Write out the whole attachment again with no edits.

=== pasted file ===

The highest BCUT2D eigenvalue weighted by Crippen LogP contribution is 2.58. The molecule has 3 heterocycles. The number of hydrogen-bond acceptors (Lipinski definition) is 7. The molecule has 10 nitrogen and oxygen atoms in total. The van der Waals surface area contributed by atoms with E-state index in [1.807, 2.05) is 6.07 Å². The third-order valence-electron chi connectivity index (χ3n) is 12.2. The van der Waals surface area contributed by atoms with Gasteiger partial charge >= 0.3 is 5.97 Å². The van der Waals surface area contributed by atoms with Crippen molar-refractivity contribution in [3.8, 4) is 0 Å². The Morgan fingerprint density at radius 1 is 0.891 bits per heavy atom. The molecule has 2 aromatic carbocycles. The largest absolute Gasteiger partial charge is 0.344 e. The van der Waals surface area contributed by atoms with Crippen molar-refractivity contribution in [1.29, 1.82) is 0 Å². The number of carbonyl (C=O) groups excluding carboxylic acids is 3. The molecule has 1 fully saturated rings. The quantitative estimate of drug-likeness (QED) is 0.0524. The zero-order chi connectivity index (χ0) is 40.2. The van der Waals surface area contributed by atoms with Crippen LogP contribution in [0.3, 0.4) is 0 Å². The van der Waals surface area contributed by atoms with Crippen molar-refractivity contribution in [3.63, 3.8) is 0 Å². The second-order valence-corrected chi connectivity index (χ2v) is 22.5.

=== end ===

The highest BCUT2D eigenvalue weighted by Crippen LogP contribution is 2.58. The molecule has 3 heterocycles. The number of hydrogen-bond acceptors (Lipinski definition) is 7. The molecule has 10 nitrogen and oxygen atoms in total. The van der Waals surface area contributed by atoms with E-state index in [1.807, 2.05) is 6.07 Å². The third-order valence-electron chi connectivity index (χ3n) is 12.2. The van der Waals surface area contributed by atoms with Gasteiger partial charge >= 0.3 is 5.97 Å². The van der Waals surface area contributed by atoms with Crippen molar-refractivity contribution in [3.8, 4) is 0 Å². The Morgan fingerprint density at radius 1 is 0.891 bits per heavy atom. The molecule has 2 aromatic carbocycles. The largest absolute Gasteiger partial charge is 0.344 e. The van der Waals surface area contributed by atoms with Crippen molar-refractivity contribution in [1.29, 1.82) is 0 Å². The number of carbonyl (C=O) groups excluding carboxylic acids is 3. The molecule has 1 fully saturated rings. The quantitative estimate of drug-likeness (QED) is 0.0524. The zero-order chi connectivity index (χ0) is 40.2. The van der Waals surface area contributed by atoms with Crippen LogP contribution in [0.3, 0.4) is 0 Å². The van der Waals surface area contributed by atoms with Crippen molar-refractivity contribution in [3.63, 3.8) is 0 Å². The second-order valence-corrected chi connectivity index (χ2v) is 22.5.